Keeping receipts in a shoe box or an unused file drawer is no way to run a business. Organizing your financial records throughout the year helps your business to stay focused and helps your accountant during tax time. Just like you put a lot of thought and planning into your business, buying accounting software demands the same level of attention.
Before You Start Shopping
An obvious consideration when shopping for business software is budget. Some businesses are able to work with off-the-shelf solutions like Quickbooks Online Accounting Solutions and Peachtree. It’s just a matter of being able to learn it and use it quickly and effectively. If you have highly specialized accounting needs, then you will need to deal with a value-added reseller (VAR). This type of software has a heftier price tag because fees may include annual maintenance fee, installation, set-up, and training provided by the VAR.
What Are Your Accounting Needs
Choosing accounting software for your business means doing needs analysis, which involves understanding the tasks you need to perform, what are the absolutely necessary functions needed and who will use it. If it is a new application, you may need to schedule some quick training to make sure everyone understands how it’s used. If you’re a small business that’s a solo operation, you may even consider an online accounting system that keeps records in a remote location like a cloud server. Whichever system you choose, make sure you have the features you need. Having more bells and whistles than needed can be distracting and waste too much of your time. If it doesn’t have all that you need, check out possible add-on components that can provide proper functionality.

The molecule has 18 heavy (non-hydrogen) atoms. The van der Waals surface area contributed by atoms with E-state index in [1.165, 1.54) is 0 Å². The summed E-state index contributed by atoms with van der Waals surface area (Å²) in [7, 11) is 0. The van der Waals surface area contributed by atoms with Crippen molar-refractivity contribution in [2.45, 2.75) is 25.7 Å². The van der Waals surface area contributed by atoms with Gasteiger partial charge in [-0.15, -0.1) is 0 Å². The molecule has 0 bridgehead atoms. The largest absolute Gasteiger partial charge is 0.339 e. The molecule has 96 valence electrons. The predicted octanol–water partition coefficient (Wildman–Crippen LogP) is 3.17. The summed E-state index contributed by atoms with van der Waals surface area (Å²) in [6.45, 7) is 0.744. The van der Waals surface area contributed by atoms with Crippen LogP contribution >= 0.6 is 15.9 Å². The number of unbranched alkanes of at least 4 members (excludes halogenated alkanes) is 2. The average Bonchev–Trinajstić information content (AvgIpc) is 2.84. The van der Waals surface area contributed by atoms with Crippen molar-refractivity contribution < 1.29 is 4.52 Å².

Types of Software Out There
• Payroll and Accounting for Small Businesses: these are off-the-shelf systems that meet the needs of most small businesses. Businesses will have accounting tools, reports, and anything they need to assess their financial data. QuickBooks, Peachtree and Simply Accounting are some examples of these typically easy to use and customize solutions. The have an abundance of add-ons for small businesses with some custom needs. They even have online versions of their programs
• Business Management Software: These are for businesses that need to keep track of point of sale and inventory control. These have more features that integrate billing, purchasing and even customer relationship management into an all-encompassing package.
• Free Solution: Because they are dealing with sensitive financial data, most businesses used to be skeptical of the free option. However, the free version helps customers do the most basic business functions such as create invoices, print check and even handle payroll. This is for smaller businesses that may not have the budget for paid software at the beginning. Once the number of customers reaches a certain number, you should be ready to step up to the paid version.